To the Journal editor:
With holiday commercials gone, the 2014 election blitz soon will begin. But in the coming months of stump speeches, attack ads and debates, it's unlikely you'll hear much about our most pressing issue: the future of children and families in Michigan.
Most voters agree that children's lives are worse today than they were 10 years ago, and that our own children will face more challenges ahead. Recent data back them up. Child poverty is up 34 percent since 2005, while the families of nearly 207,000 children - the highest number in 22 years - were investigated for abuse and neglect in 2012.
In the Upper Peninsula, one quarter of all kids were living in poverty while more than a third of kids ages 0-5 qualified for federal food assistance in 2012. Fully 960 kids suffered abuse or neglect that year, up 40 percent since 2005, according to the latest Kids Count in Michigan Data Book.
Here's the good news. Voters like you want to help. Even those who believe government provides too much want the federal budget to prioritize investments in children. But while voters are deeply concerned about our children, families and communities, candidates will not talk about it unless you ask, and ask you must.
Among issues facing those we elect this November:
- Congress will decide whether the federal Child Tax Credit and Earned Income Tax Credit, which lifts five million children out of poverty every year, will shelter more children or fewer from poverty's reach.
- With more than one-third of Michigan children in homes affected by hunger, and nearly half of food stamp funds going to children, Congress will decide which children get fed and which go hungry.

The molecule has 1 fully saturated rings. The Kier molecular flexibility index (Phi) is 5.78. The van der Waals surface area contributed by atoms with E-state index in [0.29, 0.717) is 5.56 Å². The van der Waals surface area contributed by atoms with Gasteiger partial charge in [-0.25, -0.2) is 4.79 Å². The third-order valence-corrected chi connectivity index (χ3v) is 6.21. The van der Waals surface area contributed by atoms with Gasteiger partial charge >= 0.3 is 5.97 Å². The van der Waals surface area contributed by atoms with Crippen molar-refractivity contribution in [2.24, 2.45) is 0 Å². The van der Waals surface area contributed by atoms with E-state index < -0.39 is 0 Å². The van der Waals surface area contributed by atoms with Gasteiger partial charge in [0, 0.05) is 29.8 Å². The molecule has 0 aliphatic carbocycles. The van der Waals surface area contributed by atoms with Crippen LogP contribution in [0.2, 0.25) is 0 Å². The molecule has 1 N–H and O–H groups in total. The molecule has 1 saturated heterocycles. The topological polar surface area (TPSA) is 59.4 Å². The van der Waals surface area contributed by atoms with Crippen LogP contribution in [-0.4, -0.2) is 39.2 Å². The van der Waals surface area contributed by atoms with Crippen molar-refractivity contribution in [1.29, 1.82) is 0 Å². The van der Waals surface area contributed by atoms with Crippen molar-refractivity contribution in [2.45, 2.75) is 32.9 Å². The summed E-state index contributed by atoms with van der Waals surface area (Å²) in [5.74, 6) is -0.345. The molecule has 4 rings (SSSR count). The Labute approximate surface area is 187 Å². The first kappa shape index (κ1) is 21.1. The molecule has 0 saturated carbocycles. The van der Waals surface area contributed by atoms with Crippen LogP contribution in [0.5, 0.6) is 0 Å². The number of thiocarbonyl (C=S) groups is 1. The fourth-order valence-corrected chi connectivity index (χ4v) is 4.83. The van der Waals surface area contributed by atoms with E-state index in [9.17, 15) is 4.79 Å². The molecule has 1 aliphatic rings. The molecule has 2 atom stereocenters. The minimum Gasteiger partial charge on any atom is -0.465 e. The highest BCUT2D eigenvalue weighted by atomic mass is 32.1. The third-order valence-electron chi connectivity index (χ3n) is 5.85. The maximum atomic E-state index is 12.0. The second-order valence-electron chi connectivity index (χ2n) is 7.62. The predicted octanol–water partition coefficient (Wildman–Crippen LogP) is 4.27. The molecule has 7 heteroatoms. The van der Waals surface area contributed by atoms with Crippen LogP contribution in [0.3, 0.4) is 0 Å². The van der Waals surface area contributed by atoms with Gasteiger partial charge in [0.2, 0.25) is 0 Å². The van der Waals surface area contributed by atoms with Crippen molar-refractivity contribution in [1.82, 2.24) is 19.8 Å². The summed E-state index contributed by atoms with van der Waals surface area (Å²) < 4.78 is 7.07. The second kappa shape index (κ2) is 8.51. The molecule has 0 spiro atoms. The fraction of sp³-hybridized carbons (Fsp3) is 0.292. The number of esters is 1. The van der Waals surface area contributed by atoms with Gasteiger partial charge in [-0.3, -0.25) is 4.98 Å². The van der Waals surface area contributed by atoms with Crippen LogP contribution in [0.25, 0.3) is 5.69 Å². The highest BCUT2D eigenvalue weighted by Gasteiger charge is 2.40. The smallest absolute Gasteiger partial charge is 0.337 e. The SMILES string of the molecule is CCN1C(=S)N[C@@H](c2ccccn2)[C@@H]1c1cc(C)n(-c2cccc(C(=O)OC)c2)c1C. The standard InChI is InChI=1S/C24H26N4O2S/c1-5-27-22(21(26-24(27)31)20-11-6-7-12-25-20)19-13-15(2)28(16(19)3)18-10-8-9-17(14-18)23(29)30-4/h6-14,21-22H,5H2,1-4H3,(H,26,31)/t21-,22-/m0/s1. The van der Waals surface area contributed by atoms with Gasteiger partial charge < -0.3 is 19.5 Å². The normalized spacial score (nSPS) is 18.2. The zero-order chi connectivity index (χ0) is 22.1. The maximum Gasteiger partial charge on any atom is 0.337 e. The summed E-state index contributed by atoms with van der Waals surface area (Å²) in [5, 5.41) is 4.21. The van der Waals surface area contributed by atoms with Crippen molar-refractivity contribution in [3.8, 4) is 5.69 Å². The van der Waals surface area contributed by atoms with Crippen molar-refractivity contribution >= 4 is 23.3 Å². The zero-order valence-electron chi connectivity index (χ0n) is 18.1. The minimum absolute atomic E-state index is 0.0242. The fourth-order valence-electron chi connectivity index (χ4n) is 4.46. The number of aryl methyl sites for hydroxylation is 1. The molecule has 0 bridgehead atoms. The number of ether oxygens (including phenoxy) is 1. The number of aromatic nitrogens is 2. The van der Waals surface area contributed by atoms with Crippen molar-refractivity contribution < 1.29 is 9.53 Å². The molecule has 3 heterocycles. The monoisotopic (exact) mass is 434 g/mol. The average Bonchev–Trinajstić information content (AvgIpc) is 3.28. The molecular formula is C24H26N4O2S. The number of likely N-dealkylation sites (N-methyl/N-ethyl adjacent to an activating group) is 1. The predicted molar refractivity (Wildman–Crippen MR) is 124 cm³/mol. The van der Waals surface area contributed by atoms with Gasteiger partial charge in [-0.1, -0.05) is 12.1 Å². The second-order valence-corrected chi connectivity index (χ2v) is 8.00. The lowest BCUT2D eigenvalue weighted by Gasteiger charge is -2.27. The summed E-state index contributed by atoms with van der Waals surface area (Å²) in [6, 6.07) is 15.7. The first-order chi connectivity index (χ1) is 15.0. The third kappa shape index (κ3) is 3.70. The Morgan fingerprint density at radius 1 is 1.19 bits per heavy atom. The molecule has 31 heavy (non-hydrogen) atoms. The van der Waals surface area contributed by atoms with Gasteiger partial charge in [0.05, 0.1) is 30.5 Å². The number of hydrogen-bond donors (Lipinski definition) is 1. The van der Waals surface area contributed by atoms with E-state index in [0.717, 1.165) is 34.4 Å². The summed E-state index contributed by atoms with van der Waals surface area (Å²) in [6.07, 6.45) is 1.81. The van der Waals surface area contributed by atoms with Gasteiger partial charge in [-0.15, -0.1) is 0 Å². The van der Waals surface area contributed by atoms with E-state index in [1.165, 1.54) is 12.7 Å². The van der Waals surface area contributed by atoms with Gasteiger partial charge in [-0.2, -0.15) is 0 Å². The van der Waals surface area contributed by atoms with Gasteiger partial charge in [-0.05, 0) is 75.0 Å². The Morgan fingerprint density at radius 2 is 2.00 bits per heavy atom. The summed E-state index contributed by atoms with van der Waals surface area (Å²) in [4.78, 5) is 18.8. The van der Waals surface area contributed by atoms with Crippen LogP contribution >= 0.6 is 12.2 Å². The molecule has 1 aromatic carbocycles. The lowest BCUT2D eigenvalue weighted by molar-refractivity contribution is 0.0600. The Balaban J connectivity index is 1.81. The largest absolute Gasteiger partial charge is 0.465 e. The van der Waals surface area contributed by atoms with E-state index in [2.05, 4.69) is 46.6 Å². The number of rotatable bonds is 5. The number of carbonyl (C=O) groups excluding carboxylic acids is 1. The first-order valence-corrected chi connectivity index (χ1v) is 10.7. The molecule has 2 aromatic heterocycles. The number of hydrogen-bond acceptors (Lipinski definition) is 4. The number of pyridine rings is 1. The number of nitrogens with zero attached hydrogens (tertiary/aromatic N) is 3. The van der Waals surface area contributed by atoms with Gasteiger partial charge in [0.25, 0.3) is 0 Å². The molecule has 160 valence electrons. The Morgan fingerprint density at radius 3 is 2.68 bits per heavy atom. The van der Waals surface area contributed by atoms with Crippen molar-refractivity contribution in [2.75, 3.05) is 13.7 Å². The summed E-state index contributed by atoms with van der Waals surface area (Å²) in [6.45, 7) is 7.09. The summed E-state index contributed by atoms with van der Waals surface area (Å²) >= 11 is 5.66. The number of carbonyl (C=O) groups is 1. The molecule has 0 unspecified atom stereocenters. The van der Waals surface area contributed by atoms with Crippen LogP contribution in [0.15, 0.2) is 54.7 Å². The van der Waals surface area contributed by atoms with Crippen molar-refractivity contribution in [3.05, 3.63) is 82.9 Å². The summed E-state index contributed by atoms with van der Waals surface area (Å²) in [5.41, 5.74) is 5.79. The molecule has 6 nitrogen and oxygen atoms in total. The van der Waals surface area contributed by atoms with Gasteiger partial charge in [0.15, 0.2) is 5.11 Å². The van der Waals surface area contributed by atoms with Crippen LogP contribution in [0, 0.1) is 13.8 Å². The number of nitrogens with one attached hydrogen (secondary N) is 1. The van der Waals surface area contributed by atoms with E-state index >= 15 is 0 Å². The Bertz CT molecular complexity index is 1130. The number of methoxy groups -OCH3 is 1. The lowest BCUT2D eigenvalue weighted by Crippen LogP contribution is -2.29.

- Congress also could advance a proposed federal-state preschool partnership that would have immediate and lasting educational benefits for our youngest and most vulnerable children.
- State leaders must look to advance infant and toddler programming to close literacy and other gaps that appear as early as nine months.
- Legislators also could raise Michigan's subsidized child care rates to help parents keep working and supporting their families.
- And lawmakers could better target workforce development and educational resources toward the most challenged young people and families.
These decisions can change our trajectory and help families regain economic footing. But you must speak up. Children and families don't have high-priced lobbyists, superPACs, or nationwide ads. They do have us. And in a democracy, that's still enough to make a real difference.
Michele Corey, interim president Michigan's Children